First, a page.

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What Causes Ingrowns? #3 Improper Waxing Technique

Typically waxing reduces ingrowns, however if done improperly it can actually be the cause of creating ingrowns. It's TRUE!

Here's how, 

In general, in order for the wax to grab AND remove the hair it needs to be at least 1/4" long. If it is shorter than that, the wax MAY be able to grab the hair, but just enough to tug on it and cause it to break off deeper into the follicle. 

Keep in mind that hair is being pulled and stretched. Think of it as a curling ribbon that you would wrap a gift with. The ribbon is straight to start, but then you stretch and pull it and it curls. It is this breaking, stretching and curling of the shorter hair that can become ingrown as it struggles to break through the surface.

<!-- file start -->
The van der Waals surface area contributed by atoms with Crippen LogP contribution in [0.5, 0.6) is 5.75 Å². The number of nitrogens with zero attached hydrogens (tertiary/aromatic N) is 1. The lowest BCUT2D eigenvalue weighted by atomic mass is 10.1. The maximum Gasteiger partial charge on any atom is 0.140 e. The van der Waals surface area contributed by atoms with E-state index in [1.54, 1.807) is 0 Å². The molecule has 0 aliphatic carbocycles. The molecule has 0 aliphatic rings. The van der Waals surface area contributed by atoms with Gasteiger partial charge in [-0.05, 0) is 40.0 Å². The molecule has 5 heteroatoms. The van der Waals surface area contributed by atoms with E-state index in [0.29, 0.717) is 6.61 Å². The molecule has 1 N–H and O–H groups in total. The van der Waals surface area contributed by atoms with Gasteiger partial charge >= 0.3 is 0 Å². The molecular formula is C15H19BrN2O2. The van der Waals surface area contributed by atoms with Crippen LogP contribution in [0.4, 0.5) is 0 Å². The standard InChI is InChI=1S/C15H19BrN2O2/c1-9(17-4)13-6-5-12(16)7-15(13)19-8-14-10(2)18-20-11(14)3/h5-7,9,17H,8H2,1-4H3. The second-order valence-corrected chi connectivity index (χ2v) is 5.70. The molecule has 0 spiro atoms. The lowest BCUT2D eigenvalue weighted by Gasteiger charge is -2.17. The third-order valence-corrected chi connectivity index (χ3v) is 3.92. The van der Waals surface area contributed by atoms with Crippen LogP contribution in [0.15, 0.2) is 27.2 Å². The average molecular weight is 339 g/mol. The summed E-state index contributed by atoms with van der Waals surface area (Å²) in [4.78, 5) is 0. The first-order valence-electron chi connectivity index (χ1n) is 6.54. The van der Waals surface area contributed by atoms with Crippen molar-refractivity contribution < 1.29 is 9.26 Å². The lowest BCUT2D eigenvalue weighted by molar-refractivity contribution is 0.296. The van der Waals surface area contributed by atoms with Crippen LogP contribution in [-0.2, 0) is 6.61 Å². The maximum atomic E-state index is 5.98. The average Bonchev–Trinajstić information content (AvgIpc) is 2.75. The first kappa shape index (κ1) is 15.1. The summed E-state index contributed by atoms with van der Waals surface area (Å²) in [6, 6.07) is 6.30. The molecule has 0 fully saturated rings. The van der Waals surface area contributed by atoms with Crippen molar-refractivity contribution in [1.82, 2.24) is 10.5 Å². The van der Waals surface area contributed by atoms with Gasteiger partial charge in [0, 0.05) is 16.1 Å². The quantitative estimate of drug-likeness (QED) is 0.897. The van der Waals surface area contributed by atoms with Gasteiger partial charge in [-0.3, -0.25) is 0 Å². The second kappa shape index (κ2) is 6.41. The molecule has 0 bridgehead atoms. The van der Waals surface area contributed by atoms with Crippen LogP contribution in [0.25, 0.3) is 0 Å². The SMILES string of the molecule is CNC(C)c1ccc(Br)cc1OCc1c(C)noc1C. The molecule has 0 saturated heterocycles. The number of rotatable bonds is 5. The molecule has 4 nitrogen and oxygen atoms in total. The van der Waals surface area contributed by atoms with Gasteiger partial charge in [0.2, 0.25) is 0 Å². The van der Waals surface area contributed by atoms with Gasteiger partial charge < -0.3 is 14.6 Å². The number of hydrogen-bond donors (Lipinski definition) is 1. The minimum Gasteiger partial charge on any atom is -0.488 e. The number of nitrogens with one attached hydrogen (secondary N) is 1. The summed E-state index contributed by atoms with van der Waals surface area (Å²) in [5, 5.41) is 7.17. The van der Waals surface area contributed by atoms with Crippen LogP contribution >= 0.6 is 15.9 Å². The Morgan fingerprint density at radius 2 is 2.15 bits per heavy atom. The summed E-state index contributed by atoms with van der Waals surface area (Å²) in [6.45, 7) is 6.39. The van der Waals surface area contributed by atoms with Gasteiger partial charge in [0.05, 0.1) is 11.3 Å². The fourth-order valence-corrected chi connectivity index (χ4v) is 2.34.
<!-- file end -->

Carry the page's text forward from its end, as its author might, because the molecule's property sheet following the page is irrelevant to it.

Additionally, those that tend towards ingrowns typically have dry/dehydrated skin, which holds onto the hair. When you try to remove it, it's like playing tug-o-war, and the skin will ALWAYS win. 

No matter how much the client begs you to wax their hair, if it's not at least 1/4" long, opt to have them wait another week or two.  Let them know the risks of waxing when the hair is too short and the reward if they wait just a little longer.  This is also a great time to make sure they have proper home care to get that skin in the best possible condition to get the best possible waxing result. 

Next week, the downside to inheriting all that thick, curly hair from your dad (or mom, or great great grandad).